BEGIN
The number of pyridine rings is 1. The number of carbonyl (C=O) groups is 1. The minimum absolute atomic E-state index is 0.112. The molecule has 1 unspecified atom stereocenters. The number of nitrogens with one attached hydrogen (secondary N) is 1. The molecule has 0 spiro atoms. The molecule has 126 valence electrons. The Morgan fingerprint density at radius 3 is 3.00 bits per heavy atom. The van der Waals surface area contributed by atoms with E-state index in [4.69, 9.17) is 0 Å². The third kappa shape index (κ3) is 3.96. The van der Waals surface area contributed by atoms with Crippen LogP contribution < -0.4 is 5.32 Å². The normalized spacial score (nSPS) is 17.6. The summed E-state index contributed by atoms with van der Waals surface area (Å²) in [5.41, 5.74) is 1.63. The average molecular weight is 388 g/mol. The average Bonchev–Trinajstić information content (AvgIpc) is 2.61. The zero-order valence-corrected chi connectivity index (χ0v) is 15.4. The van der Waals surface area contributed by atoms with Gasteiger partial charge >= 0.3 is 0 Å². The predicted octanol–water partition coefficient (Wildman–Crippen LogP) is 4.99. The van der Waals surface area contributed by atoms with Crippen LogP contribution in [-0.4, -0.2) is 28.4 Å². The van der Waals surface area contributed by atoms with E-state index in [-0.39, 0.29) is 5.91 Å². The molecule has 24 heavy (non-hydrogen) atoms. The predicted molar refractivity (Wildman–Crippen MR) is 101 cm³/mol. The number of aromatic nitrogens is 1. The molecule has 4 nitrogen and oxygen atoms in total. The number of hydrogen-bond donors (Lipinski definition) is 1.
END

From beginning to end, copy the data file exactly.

The number of pyridine rings is 1. The number of carbonyl (C=O) groups is 1. The minimum absolute atomic E-state index is 0.112. The molecule has 1 unspecified atom stereocenters. The number of nitrogens with one attached hydrogen (secondary N) is 1. The molecule has 0 spiro atoms. The molecule has 126 valence electrons. The Morgan fingerprint density at radius 3 is 3.00 bits per heavy atom. The van der Waals surface area contributed by atoms with E-state index in [4.69, 9.17) is 0 Å². The third kappa shape index (κ3) is 3.96. The van der Waals surface area contributed by atoms with Crippen LogP contribution < -0.4 is 5.32 Å². The normalized spacial score (nSPS) is 17.6. The summed E-state index contributed by atoms with van der Waals surface area (Å²) in [5.41, 5.74) is 1.63. The average molecular weight is 388 g/mol. The average Bonchev–Trinajstić information content (AvgIpc) is 2.61. The zero-order valence-corrected chi connectivity index (χ0v) is 15.4. The van der Waals surface area contributed by atoms with Gasteiger partial charge >= 0.3 is 0 Å². The predicted octanol–water partition coefficient (Wildman–Crippen LogP) is 4.99. The van der Waals surface area contributed by atoms with Crippen LogP contribution in [-0.4, -0.2) is 28.4 Å². The van der Waals surface area contributed by atoms with E-state index in [-0.39, 0.29) is 5.91 Å². The molecule has 24 heavy (non-hydrogen) atoms. The predicted molar refractivity (Wildman–Crippen MR) is 101 cm³/mol. The number of aromatic nitrogens is 1. The molecule has 4 nitrogen and oxygen atoms in total. The number of hydrogen-bond donors (Lipinski definition) is 1.